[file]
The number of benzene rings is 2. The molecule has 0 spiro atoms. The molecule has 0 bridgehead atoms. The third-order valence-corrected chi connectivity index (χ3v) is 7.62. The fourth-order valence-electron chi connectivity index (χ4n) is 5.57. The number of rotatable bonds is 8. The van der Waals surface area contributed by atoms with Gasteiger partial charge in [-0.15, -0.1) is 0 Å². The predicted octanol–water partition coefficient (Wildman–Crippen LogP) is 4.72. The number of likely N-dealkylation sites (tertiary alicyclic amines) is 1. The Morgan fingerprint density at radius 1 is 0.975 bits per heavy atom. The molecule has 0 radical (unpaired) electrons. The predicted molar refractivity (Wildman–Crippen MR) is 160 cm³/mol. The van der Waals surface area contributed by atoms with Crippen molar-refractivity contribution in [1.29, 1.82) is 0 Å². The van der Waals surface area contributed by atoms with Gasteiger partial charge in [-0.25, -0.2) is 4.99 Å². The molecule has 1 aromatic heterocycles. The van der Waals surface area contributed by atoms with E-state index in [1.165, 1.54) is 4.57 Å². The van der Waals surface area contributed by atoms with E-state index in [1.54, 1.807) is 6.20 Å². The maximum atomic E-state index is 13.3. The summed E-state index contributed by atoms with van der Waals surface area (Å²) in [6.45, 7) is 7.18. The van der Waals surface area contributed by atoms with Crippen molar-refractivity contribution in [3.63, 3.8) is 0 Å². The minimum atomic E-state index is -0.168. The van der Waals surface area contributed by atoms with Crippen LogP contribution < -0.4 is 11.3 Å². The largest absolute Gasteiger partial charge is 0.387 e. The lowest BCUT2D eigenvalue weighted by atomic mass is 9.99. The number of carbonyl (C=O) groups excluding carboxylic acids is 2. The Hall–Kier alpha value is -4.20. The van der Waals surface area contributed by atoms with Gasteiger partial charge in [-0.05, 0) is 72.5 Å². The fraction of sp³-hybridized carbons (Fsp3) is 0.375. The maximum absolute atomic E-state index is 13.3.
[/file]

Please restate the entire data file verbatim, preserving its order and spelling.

The number of benzene rings is 2. The molecule has 0 spiro atoms. The molecule has 0 bridgehead atoms. The third-order valence-corrected chi connectivity index (χ3v) is 7.62. The fourth-order valence-electron chi connectivity index (χ4n) is 5.57. The number of rotatable bonds is 8. The van der Waals surface area contributed by atoms with Gasteiger partial charge in [-0.15, -0.1) is 0 Å². The predicted octanol–water partition coefficient (Wildman–Crippen LogP) is 4.72. The number of likely N-dealkylation sites (tertiary alicyclic amines) is 1. The Morgan fingerprint density at radius 1 is 0.975 bits per heavy atom. The molecule has 0 radical (unpaired) electrons. The predicted molar refractivity (Wildman–Crippen MR) is 160 cm³/mol. The van der Waals surface area contributed by atoms with Crippen molar-refractivity contribution in [1.29, 1.82) is 0 Å². The van der Waals surface area contributed by atoms with Gasteiger partial charge in [-0.25, -0.2) is 4.99 Å². The molecule has 1 aromatic heterocycles. The van der Waals surface area contributed by atoms with E-state index in [1.165, 1.54) is 4.57 Å². The van der Waals surface area contributed by atoms with E-state index in [1.54, 1.807) is 6.20 Å². The maximum atomic E-state index is 13.3. The summed E-state index contributed by atoms with van der Waals surface area (Å²) in [6.45, 7) is 7.18. The van der Waals surface area contributed by atoms with Crippen molar-refractivity contribution in [3.63, 3.8) is 0 Å². The minimum atomic E-state index is -0.168. The van der Waals surface area contributed by atoms with Crippen LogP contribution < -0.4 is 11.3 Å². The largest absolute Gasteiger partial charge is 0.387 e. The lowest BCUT2D eigenvalue weighted by atomic mass is 9.99. The number of carbonyl (C=O) groups excluding carboxylic acids is 2. The Hall–Kier alpha value is -4.20. The van der Waals surface area contributed by atoms with Gasteiger partial charge in [-0.05, 0) is 72.5 Å². The fraction of sp³-hybridized carbons (Fsp3) is 0.375. The maximum absolute atomic E-state index is 13.3.